In Walker’s world, he is beginning to experience bad headaches, and it is called out quite obviously that he should have died when Heavy dropped the building on him earlier this season. It’s setting up for what I can only surmise will be a return of Walker’s own powers in some fashion, which is an arc I am really excited for. Though despite being obsessed with getting his powers back for all of the first season, they aren’t playing up the imminent return of his super abilities yet, and Walker certainly doesn’t seem to have his curiosity piqued at the fact that he’s once again surviving against impossible odds.
The Origin Story
Origins does refer to a specific origin story, notably that of Patrick — SuperShock — who discovers his abilities and Janice — Retro Girl — in World War I. We get to see why he hates being among the human race, whom he views as corrupt and inherently evil, and how he is only seeking peace, which makes using his powers to fight wars difficult for him. This whole subplot adds an interesting twist and allows us the opportunity to learn about characters on a deeper level, much like episode four did with Agent Lange. It also shows that there’s a big bad who has been lurking in the shadows for nearly a century, known as The Ghost, consistently seen perpetrating war and destruction.
Perhaps The Ghost will end up having been the brains behind the Moody/Heavy killer conglomerate, but right now there’s nothing pointing to any kind of connection at all. There’s no meaningful evolution of the mystery. There was only a hard cut, and then new narrative lines introduced. In fact, we had to go all the way back to WWI to get a hint at The Ghost, instead of finding a damning piece of evidence in Moody’s apartment or getting intel from Heavy. It’s awkward to shift gears so suddenly mid season for no apparent good reason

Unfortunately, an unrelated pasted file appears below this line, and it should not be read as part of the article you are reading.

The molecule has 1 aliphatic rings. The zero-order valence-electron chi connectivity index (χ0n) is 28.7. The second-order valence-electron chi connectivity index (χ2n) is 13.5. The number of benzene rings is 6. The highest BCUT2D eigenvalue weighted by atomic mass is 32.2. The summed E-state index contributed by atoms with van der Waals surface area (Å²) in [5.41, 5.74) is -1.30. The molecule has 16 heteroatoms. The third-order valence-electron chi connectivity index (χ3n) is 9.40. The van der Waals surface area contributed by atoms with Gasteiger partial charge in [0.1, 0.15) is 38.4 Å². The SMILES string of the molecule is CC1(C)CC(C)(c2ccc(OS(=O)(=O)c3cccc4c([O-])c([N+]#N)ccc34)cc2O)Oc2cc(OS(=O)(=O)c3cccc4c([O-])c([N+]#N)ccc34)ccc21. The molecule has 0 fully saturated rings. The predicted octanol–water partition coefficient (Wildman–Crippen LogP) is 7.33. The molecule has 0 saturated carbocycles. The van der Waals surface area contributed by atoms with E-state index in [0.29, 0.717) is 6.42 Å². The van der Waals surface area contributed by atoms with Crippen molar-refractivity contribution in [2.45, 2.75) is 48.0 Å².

Then there’s Zora, Calista, and Martinez, who basically have nothing to do, so we get to see them sit around and talk about filling the power vacuum created by the recent hero deaths. Their scenes don’t feel like they serve any purpose besides letting us know that they are still there, so that they can have them come together by the final episode for a grand fight scene, most likely to take down this “Ghost” character that was so suddenly introduced. It just has a very different vibe than the first half of the season, where every scene felt like it had a place, and it all seemed like it was working towards something.
Origins is easily the weakest episode of season two so far, but not because it’s inherently a bad episode. Location, location, location. Position and timing are crucial, and Origins feels like it missed the mark on both, with its placement in the season lineup and the introduction of plot points that make little sense with how the rest of the season was building. There was too much of a hard cut between the resolutions of episode six, and the new revelations in episode seven. Maybe we’ll get everything tied together in a nice story arc and some of my hopes for something more coming out of the all-too-easily resolved FBI/Heavy/Moody situations will play out, but for now, with the complete shift in plot focus and change in overall tone, I stand firmly behind my belief that Origins would have made much more impact as a start to season three than as the lead in to season two’s final three episodes.
New episodes of Powers will be released each Tuesday free for PlayStation Plus members. Everybody can watch the first episode here.